Amid modest increases in high school graduation rates for all students, disparities still exist for important student groups, such as students of color and students from low-income families. In response to this equity issue, there has been a growth in third-party “school support” organizations like Urban Assembly. Since 1997, Urban Assembly has supported New York City schools with the mission to improve all students’ economic and social mobility, with a focus on “meeting students where they are,” even when they enter high school performing below grade level.
Under contract with the New York City Department of Education, in the 2019–2020 school year, Urban Assembly supported 23 “unscreened” schools serving roughly 9,000 middle and high school students throughout Manhattan, Brooklyn, and the Bronx. Urban Assembly provides their schools with professional development to school-based staff using two formats: professional learning communities (PLCs) and coaching. They also offer schools five main program areas of support: academic, leadership, social emotional learning, postsecondary readiness, and alumni success.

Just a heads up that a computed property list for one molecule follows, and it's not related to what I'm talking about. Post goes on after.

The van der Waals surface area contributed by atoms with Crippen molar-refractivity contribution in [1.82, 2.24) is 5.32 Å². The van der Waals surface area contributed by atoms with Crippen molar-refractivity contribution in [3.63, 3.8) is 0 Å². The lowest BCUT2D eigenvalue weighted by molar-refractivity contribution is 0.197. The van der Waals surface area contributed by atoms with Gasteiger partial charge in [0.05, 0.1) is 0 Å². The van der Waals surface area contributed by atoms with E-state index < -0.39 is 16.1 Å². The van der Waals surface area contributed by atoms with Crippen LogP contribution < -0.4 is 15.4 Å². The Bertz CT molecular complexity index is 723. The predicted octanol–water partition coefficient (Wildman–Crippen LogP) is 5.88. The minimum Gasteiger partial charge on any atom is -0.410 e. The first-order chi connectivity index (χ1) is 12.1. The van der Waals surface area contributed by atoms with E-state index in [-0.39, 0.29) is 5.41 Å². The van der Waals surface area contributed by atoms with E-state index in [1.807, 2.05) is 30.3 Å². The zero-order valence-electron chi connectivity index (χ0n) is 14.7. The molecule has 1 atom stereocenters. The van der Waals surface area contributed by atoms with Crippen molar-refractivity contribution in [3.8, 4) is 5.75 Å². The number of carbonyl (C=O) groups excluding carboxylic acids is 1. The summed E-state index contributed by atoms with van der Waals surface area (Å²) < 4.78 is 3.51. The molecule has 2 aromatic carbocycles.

Despite the significant monetary investment in school support organizations, such as Urban Assembly, there is limited peer-reviewed research on their effectiveness. This study aims to fill that gap and yield lessons for other school support organizations on best practices. Additionally, this study will evaluate the effects of the Urban Assembly school support network on the academic and socio-emotional outcomes of students, as well as apply the most rigorous causal approach to understanding what works to improve their outcomes.